What coffee really does to your cancer risk

When it comes to coffee and cancer, you get a lot of mixed messages…

Several recent studies show that coffee can reduce the risk of breast cancer, liver cancer, and oral/pharyngeal cancer, among other types.

Yet, there was that whole controversy in California last year…

Coffee shops were required to post carcinogen warnings because coffee contains acrylamide, a chemical that forms naturally in certain cooked foods and is linked to cancer in rats.

So, there are probably a few questions on your mind, like: Can you enjoy your morning cup of Joe without worrying that it causes cancer? Should you be drinking more coffee to help prevent cancer?

Clearly, these are confusing times for coffee lovers. But I have some information that’ll make things less confusing…

A new study shows that you can drink your coffee without a single cancer-related thought crossing your mind… because it has no effect on your cancer risk whatsoever.

Coffee doesn’t decrease (or increase) cancer risk

This may be good or bad news depending on your current beliefs about coffee and cancer, but a recent study from researchers at QIMR Berghofer Medical Research Institute in Australia shows that coffee doesn’t raise or decrease your cancer risk.

Researchers looked at data from more than 300,000 people. First, they looked at how much coffee people said they drank to see if it affected their cancer risk. It didn’t. Then they looked at people with a genetic predisposition to drink more coffee (yes, that’s a thing). That didn’t impact cancer risk either.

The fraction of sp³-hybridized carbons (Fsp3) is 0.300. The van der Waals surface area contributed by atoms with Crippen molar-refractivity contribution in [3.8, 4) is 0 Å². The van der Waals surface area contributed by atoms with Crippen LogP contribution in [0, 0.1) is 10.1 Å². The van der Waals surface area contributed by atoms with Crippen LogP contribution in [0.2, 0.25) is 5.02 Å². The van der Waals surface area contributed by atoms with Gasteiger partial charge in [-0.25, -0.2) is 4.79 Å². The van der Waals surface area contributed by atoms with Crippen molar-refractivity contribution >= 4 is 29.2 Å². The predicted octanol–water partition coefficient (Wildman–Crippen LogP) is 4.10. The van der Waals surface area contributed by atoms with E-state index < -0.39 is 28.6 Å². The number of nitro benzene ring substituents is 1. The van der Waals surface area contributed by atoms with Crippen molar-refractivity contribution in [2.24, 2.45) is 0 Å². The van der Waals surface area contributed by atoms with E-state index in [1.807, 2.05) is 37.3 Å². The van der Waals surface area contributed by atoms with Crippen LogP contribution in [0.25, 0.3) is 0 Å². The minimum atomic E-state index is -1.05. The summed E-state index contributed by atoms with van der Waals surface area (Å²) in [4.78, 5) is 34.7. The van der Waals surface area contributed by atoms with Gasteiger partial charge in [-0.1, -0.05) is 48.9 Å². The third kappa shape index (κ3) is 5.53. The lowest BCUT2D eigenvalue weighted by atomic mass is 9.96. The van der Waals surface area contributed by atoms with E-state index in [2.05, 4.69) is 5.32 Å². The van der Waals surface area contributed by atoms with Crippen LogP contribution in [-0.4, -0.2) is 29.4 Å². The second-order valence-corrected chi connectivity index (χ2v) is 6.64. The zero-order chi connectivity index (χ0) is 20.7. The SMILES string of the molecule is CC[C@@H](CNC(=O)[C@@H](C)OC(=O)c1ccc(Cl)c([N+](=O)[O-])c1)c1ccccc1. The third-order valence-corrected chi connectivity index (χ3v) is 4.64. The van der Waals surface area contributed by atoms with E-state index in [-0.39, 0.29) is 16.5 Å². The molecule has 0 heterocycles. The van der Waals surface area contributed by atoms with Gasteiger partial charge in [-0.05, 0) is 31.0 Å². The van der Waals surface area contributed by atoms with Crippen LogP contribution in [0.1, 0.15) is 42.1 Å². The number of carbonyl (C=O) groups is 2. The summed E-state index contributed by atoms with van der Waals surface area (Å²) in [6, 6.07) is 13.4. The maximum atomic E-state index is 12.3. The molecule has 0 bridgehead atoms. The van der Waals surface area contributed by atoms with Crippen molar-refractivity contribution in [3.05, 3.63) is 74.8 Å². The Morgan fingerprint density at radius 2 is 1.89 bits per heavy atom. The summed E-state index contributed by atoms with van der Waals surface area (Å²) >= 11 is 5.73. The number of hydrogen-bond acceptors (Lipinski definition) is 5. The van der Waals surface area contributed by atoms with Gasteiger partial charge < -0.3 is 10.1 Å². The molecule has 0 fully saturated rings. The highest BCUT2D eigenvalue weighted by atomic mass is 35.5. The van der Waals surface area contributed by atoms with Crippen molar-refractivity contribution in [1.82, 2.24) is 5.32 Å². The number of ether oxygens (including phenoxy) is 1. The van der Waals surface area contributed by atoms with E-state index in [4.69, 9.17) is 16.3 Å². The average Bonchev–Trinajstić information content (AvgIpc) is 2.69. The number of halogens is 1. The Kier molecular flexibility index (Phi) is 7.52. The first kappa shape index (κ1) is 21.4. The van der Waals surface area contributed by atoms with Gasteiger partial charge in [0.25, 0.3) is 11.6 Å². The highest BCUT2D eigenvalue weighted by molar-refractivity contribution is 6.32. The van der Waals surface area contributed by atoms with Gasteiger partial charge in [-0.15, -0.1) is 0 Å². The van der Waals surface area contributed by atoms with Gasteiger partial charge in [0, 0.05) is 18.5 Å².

They even looked at several individual types of cancer like breast, ovarian, lung and prostate cancer. But coffee didn’t increase or decrease the risk of those either. But there was still a question mark around colorectal cancer…

They found that drinking coffee may slightly decrease the risk of colorectal cancer. But having the genetic predisposition toward drinking more coffee may slightly raise the risk. So, in the end, it was a wash. They need more research to know for sure if there’s any connection (good or bad) between coffee and colorectal cancer. But either way, it appeared to be a very small connection.

Sip that dark roast worry-free

So, now you can drink your coffee with a clear conscience. You’re not putting yourself at risk for cancer. But you’re not preventing it either.

Coffee seems to be a cancer-neutral beverage… a fact I think most coffee lovers will be just fine with. But if you’re disappointed coffee doesn’t offer any anti-cancer perks, let me remind you about a few of the other diseases it does reduce the risk of:

  • Diabetes
  • Dementia
  • Parkinson’s
  • Multiple sclerosis

And if you really want to drink something that might offer some cancer-fighting insurance, consider green tea. Research at Penn State shows that a natural chemical found in green tea beneficially attacks proteins in oral cancer cells but does not harm healthy cells.

Editor’s note: Discover how to live a cancer prevention lifestyle — using foods, vitamins, minerals and herbs — as well as little-known therapies allowed in other countries but denied to you by American mainstream medicine. Click here to discover Surviving Cancer! A Comprehensive Guide to Understanding the Causes, Treatments and Big Business Behind Medicine’s Most Frightening Diagnosis!


  1. Daily coffee doesn’t affect cancer risk — MedicalXpress
  2. Association between coffee consumption and overall risk of being diagnosed with or dying from cancer among >300 000 UK Biobank participants in a large-scale Mendelian randomization studyInternational Journal of Epidemiology
  3. 13 Health Benefits of Coffee, Based on Science — Healthline
  4. Can Coffee Prevent MS? — WebMD
Jenny Smiechowski

By Jenny Smiechowski

Jenny Smiechowski is a Chicago-based freelance writer who specializes in health, nutrition and the environment. Her work has appeared in online and print publications like Chicagoland Gardening magazine, Organic Lifestyle Magazine, BetterLife Magazine, TheFix.com, Hybridcars.com and Seedstock.com.